What to do in case your cats have a battle
Anyone who has ever shared a home with multiple cats has at some point experienced a cat conflict in the home. In some cases, arguments are isolated or short-lived, but in other cases there are persistent problems between cats.
"Cats are quite territorial beings by nature, and territorial aggression can occur if they feel like an intruder has entered their territory and is competing for resources," says Dr. Jamie Richardson, Chief Medical Officer at Small Door Veterinary.
Signs of territorial conflict between cats often take the form of “hissing, loud meowing, stalking, chasing, hitting, or preventing the other cat from accessing locations,” explains Dr. Richardson.
How To Reduce Conflict Between Cats
While conflict between cats can be natural at home, there are strategies that you can use to reduce conflict and / or help your cats develop more appropriate and less confrontational relationships with one another. Below are detailed step-by-step tips to help your cats feel more secure in their home space.
“Make sure each cat has its own territory and keep them temporarily separate. Provide a "safe space" for each of your cats to relax from stressors. A quiet, dark place made of cardboard boxes or sheets over chairs can work well. If the conflict is severe, you may want to keep each cat in a completely separate room. Make sure your performers can live comfortably in their own space for a few days and have all the essentials in that one room: food, water, bedding, a litter box, scratching post, and toys.
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Reintroduce each cat slowly. Start with their scents – use a shared towel, brush, or other object between your pets so they can recognize each other's scents and get used to them. Then slowly let them spend time together. Gradually increase the duration of their interactions until they get used to living in the same room. Introduce and separate your pets until they are safe to coexist.
Provide custom bowls, litter bins, toys, and attention. Even after your cats have had a good interaction, make sure they each have their own food and water bowls, litter boxes, toys, scratching posts, and perches. You should also spend a lot of time playing with and petting each cat to make sure they don't get jealous of the other.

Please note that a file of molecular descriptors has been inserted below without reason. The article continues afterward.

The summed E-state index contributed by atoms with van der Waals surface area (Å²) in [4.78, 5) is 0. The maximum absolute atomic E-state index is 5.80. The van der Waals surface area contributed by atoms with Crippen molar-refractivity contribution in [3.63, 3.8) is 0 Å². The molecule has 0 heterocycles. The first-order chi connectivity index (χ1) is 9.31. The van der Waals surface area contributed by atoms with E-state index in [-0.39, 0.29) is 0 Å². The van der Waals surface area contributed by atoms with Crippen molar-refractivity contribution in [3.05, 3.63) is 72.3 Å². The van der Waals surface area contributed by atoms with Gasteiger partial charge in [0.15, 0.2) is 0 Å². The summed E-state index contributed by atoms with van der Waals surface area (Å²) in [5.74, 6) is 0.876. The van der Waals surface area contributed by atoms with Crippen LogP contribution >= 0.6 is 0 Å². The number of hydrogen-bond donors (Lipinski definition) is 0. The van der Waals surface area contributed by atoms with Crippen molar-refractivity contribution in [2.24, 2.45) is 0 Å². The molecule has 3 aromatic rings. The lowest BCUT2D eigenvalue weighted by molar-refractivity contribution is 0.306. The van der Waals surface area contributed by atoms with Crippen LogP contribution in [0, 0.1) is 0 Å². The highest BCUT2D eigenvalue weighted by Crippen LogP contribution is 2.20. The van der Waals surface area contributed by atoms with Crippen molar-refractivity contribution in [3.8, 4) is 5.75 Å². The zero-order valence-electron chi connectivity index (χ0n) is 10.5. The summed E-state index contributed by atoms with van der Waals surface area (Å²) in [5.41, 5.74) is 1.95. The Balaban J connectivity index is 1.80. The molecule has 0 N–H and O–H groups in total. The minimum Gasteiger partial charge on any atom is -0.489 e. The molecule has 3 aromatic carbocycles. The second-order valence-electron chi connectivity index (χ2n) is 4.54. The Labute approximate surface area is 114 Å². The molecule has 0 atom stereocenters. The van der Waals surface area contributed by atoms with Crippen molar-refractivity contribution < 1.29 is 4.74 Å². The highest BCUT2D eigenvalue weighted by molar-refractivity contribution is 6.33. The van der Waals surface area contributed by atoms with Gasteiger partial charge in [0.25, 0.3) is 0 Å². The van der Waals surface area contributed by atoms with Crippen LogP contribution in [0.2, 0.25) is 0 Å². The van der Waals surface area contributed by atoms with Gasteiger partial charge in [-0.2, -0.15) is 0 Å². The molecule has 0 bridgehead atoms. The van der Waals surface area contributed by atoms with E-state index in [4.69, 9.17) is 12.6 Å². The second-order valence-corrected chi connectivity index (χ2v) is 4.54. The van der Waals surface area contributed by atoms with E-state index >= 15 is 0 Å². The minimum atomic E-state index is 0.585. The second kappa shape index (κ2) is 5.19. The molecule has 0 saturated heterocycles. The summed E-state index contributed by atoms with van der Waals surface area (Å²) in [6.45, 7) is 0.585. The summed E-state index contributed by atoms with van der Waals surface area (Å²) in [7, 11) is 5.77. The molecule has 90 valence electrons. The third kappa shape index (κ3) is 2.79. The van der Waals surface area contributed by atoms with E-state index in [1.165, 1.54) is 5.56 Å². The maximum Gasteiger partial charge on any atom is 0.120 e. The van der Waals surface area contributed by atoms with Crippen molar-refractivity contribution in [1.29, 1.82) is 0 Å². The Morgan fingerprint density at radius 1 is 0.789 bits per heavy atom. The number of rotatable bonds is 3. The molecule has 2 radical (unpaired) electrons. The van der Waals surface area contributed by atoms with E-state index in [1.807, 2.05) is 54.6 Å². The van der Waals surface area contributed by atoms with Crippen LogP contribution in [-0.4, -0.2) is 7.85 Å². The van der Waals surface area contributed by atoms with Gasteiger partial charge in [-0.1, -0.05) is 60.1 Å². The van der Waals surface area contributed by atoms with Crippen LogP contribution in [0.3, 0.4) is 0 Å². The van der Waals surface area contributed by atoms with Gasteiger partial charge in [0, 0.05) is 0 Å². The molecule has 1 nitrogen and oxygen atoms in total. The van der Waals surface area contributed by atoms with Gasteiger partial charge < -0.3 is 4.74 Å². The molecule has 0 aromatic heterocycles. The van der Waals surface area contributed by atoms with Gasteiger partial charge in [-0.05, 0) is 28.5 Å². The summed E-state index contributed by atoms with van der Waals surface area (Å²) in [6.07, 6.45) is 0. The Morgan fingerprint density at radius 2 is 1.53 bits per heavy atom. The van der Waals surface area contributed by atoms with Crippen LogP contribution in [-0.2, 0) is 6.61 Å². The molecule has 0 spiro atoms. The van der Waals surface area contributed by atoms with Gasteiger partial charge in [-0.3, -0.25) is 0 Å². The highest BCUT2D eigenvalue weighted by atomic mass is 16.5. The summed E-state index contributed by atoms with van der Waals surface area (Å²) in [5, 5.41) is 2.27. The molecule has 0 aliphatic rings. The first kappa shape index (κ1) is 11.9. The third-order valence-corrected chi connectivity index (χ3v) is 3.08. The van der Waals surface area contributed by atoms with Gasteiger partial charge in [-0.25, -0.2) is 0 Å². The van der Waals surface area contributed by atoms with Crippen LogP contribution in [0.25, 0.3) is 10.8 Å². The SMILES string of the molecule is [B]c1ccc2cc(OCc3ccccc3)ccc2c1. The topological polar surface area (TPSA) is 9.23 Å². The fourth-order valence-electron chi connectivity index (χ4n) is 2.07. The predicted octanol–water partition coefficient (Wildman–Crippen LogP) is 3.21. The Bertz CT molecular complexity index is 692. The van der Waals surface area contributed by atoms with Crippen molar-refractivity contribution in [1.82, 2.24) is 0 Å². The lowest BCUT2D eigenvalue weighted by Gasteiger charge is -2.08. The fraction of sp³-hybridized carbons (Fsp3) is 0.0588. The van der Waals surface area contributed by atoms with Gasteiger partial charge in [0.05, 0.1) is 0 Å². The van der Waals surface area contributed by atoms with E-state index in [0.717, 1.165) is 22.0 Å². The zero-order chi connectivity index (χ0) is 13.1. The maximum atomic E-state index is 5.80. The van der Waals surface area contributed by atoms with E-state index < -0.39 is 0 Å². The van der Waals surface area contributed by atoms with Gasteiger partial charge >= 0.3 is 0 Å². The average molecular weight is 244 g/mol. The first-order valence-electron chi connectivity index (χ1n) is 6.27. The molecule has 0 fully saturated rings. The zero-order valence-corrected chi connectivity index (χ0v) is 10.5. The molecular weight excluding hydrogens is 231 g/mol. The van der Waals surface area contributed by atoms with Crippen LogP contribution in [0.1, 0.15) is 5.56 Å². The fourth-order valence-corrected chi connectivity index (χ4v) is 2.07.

Continue to Feed Cats Separately: Feeding cats in direct line of sight can create fear and intimidation and discourage the "victim" cat from eating. Therefore, you will likely need to feed your cats in different rooms for a longer period of time (even after they have coexisted without conflict) to avoid food aggressions.
Use positive reinforcement to encourage good behavior. If your cats exhibit good, non-confrontational behavior towards one another, reward them with lots of positive reinforcement – praise, pets, and treats. This will help solidify the idea that good behavior brings good things and encourage them to repeat that behavior.
Use pheromone sprays or diffusers. Pheromones are natural chemicals released by cats (as well as other animals and people) in response to certain emotions or stimuli. Other cats can smell these pheromones and take them as messages. For example, happy or relaxed cats release positive pheromones, while a frightened or territorial cat may release negative pheromones to warn other cats nearby. Pheromone sprays and diffusers mimic the positive or "lucky cats" pheromones and can help calm stressed or anxious cats by reassuring them that everything is fine around them. You can use sprays on bedding, scratching posts, and other public areas, and plug pheromone diffusers into wall outlets around your home and near the litter box.
Consider increasing each cat's territory by adding more vertical space. If you live in a smaller apartment and are concerned that your cats may not have enough individual space, there are several ways to vertically expand their territory, such as: B. Scratching posts, cat racks, and window bars (provided they are safe and there is no chance the cat will fail).
Provide places to hide all over your cats' territory. Make sure your cats have enough places to retreat and hide when they feel fearful or threatened. Darkened areas like cardboard boxes and / or rooms wrapped in fabric work well. "
While conflict between cats is not uncommon, it can be a sign of illness. Dr. Adam Miller, DVM with the internal medicine team at NorthStar VETS, says if you notice a shift in relationships between cats, it's a good time to take your cats to a vet appointment.
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